Three seasonal draws run their course through Abuela Gardens. By working on and around contours to slow and move water into catchment, sinks, and fertility pockets we begin to recharge the aquifer. If all the neighbors in a watershed actively did this seasonal draws would become closer to, if not, year round. Localized springs and wells would become more abundant, and springs lower in the watershed that did not exist before would begin to appear.
For now we focus on creating an epicenter and model for others to connect with when they are ready. This work primarily expresses itself in the form of passive swales built on and slightly off contour with brush gleaned from fire clearing. This then breaks down while catching new forest materials and
becomes a sponge to slowly sink water into the ground.
Through careful observation, and taking into consideration our Forest Gardens and Regeneration plan, which includes Perennial Intercropping, and Animal Integration, we determine where and how to lay passive swales as well as passive terracing. Willow species are selected for erosion control and coppice material.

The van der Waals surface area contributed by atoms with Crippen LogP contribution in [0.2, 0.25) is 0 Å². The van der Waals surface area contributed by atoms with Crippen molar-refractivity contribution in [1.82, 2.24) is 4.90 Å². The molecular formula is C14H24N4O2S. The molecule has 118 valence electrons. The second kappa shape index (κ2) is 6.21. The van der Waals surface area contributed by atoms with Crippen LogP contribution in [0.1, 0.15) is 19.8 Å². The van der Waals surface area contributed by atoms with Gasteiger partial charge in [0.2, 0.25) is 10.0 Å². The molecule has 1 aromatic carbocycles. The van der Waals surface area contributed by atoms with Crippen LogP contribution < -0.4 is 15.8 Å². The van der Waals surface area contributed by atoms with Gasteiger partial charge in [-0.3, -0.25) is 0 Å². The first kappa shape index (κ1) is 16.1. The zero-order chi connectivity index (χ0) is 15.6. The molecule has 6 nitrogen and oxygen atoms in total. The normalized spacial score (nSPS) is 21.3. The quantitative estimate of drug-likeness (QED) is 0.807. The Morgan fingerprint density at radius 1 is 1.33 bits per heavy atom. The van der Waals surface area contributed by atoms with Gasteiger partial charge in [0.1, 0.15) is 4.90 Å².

In our immediate living areas watershed regeneration takes shape as catching all rain water off of our roofs, bio-filtering grey water, and making compost from kitchen scraps and animal bedding/manure. It also takes form in terracing all gardens and making mini earthworks to direct water to perennial plantings.
Finally in peak rainfall events all catchments overflow back into the seasonal draws in a way in which is non-erosive and free from unfiltered run off.